Review: Is Ireland Neutral? The Many Myths of Irish Neutrality

Review: Is Ireland Neutral? The Many Myths of Irish Neutrality

When President Higgins last month made an unprecedented political intervention in defence of Irish neutrality, Conor Gallagher must have been jumping for joy. The Irish Times correspondent’s new book – Is Ireland Neutral? The Many Myths of Irish Neutrality – could not have been better timed to inform and influence a long-running national debate that has taken on acute significance in the wake of full-scale war returning to Europe with the Russian invasion of Ukraine last February.

Beginning by locating the origin of Irish neutrality within struggles for Irish independence from Britain, before going on to show how the concept has been developed and tested over the century-long history of the State, Gallagher draws on a broad range of historical sources and interviews with military and political figures (some on the condition of anonymity) to produce a remarkably detailed record of wide-ranging Irish security policy debates. These debates cover much broader ground than Ireland’s relationship with NATO, which has taken centre stage in the media discourse around the recent Consultative Forum on International Security Policy.

Delving into the history of Irish participation in UN peacekeeping operations and its more complicated relationship with EU initiatives, as well as US military co-operation outside of a NATO context, Gallagher points out instances – particularly during the Cold War – where the concept of neutrality has been stretched almost beyond credibility. In places, however, Gallagher’s conclusions seem tenuous; at one point, for instance, he argues that Ireland’s central role in the international ban on cluster bombs would not have been undermined by NATO membership, a contention now doubtful in the context of their controversial supply by the US to Ukraine.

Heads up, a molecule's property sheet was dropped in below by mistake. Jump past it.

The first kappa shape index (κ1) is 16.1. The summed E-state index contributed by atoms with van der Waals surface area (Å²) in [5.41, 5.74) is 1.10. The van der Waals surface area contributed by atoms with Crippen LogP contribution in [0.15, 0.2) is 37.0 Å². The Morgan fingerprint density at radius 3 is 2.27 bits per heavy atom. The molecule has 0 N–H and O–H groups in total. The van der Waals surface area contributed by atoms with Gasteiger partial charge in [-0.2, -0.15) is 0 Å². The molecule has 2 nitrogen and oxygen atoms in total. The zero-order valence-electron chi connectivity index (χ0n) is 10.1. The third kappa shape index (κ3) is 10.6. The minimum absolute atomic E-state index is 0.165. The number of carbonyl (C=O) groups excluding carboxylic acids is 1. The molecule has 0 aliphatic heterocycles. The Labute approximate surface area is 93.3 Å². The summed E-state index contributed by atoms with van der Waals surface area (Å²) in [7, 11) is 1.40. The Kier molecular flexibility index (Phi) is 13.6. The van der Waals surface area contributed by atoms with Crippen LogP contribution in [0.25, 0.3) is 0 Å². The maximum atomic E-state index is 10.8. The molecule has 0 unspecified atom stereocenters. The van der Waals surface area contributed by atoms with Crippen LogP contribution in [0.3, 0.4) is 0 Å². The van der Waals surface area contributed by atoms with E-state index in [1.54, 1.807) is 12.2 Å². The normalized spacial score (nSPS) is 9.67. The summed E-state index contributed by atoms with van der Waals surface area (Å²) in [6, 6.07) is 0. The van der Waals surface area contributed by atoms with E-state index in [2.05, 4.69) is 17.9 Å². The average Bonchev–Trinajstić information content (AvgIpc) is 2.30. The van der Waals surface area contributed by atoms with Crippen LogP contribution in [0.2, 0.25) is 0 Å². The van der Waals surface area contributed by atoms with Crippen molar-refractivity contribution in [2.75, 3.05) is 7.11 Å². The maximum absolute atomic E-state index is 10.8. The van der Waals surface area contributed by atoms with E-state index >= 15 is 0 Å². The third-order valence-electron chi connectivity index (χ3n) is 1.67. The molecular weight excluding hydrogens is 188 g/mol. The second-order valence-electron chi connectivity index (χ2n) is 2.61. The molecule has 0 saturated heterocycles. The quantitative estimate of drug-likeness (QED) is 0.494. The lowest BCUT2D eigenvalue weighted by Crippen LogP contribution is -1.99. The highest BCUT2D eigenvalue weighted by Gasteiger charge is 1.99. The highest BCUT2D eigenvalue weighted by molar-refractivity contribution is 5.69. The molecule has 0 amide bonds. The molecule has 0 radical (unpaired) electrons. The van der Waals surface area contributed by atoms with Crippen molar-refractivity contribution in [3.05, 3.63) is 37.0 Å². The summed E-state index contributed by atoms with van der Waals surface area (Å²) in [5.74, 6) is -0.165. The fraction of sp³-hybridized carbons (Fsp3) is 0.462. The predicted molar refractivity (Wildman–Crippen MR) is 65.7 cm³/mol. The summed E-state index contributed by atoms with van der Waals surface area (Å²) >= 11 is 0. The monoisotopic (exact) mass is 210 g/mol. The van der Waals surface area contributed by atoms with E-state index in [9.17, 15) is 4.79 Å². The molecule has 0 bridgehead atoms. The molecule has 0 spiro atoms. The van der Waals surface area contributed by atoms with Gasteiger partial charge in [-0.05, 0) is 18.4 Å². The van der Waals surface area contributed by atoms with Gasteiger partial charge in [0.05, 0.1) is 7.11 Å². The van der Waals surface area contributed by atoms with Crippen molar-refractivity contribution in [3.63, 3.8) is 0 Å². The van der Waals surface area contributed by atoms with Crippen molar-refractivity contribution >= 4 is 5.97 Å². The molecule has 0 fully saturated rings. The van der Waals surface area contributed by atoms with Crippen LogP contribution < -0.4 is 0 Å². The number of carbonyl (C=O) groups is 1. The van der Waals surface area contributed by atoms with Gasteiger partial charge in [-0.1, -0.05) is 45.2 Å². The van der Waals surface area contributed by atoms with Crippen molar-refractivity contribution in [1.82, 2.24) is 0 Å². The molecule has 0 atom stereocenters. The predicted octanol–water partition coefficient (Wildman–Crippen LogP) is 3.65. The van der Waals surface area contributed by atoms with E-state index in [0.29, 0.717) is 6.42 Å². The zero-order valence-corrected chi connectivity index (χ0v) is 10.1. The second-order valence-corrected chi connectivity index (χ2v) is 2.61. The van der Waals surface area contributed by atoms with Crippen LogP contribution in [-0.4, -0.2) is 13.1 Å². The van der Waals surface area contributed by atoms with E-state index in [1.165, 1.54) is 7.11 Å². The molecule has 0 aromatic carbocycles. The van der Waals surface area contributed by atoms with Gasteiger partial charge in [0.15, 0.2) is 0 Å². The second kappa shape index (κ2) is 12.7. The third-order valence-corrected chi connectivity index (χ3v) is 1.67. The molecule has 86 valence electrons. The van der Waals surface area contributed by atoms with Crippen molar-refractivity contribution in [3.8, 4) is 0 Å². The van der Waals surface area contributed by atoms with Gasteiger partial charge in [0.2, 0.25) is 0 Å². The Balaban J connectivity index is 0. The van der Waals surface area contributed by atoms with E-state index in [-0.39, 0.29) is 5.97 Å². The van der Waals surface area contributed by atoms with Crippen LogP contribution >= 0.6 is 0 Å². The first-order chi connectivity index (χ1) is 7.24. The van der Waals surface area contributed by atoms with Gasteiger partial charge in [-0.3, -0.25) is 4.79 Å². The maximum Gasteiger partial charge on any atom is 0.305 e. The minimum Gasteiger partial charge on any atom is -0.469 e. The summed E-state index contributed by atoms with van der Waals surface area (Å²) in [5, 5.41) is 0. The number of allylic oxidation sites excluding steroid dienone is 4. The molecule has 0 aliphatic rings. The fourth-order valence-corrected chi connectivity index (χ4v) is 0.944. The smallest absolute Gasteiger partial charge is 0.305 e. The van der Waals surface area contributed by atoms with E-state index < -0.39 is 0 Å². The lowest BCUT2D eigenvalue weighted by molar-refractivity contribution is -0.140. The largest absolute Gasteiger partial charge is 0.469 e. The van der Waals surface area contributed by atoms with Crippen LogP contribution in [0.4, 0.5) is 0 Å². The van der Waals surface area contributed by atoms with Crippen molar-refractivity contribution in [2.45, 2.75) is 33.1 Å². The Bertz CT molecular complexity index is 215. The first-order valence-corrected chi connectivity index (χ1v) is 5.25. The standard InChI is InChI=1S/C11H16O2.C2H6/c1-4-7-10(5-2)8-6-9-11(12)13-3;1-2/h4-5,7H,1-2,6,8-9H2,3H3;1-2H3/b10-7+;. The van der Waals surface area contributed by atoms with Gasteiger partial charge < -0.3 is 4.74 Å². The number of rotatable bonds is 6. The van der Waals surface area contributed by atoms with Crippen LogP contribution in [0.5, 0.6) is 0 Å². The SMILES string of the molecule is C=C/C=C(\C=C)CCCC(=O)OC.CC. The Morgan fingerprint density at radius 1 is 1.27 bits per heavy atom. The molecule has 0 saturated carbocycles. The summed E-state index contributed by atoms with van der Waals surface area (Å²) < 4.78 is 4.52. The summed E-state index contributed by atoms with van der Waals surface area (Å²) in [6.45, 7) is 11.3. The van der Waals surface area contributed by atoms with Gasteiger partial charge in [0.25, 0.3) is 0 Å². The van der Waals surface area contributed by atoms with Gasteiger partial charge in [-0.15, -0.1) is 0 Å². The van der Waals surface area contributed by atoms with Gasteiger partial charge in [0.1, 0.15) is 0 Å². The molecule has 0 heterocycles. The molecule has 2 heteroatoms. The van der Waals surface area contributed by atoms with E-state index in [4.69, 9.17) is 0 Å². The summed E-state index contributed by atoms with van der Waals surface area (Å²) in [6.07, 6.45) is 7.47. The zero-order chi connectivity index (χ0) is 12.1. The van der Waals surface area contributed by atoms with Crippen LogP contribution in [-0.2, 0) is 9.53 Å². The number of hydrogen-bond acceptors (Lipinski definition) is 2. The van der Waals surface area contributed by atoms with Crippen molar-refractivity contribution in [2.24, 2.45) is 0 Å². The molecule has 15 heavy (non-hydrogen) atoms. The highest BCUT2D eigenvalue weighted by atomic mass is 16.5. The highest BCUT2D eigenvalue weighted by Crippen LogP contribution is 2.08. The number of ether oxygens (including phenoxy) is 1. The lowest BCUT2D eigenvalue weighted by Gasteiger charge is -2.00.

Gallagher is generally even-handed in his treatment of neutrality, showing a good understanding of both its strongest supporters and opponents, including on the fringes of Irish politics. But while acknowledging in explicit terms that support for NATO membership is a minority position in Ireland, he derides critics concerned with moves towards membership as being distracted by “conspiracy theories”. His political conclusions don’t always follow directly from the extensive evidence he fluently presents.

Despite this, Gallagher’s book remains a perfect entry point for the debate on Irish neutrality and a worthwhile read for those interested in Irish security policy and its interactions with constitutional and international law.

Is Ireland Neutral? The Many Myths of Irish Neutrality by Conor Gallagher. Published by Gill Books, 336 pp.

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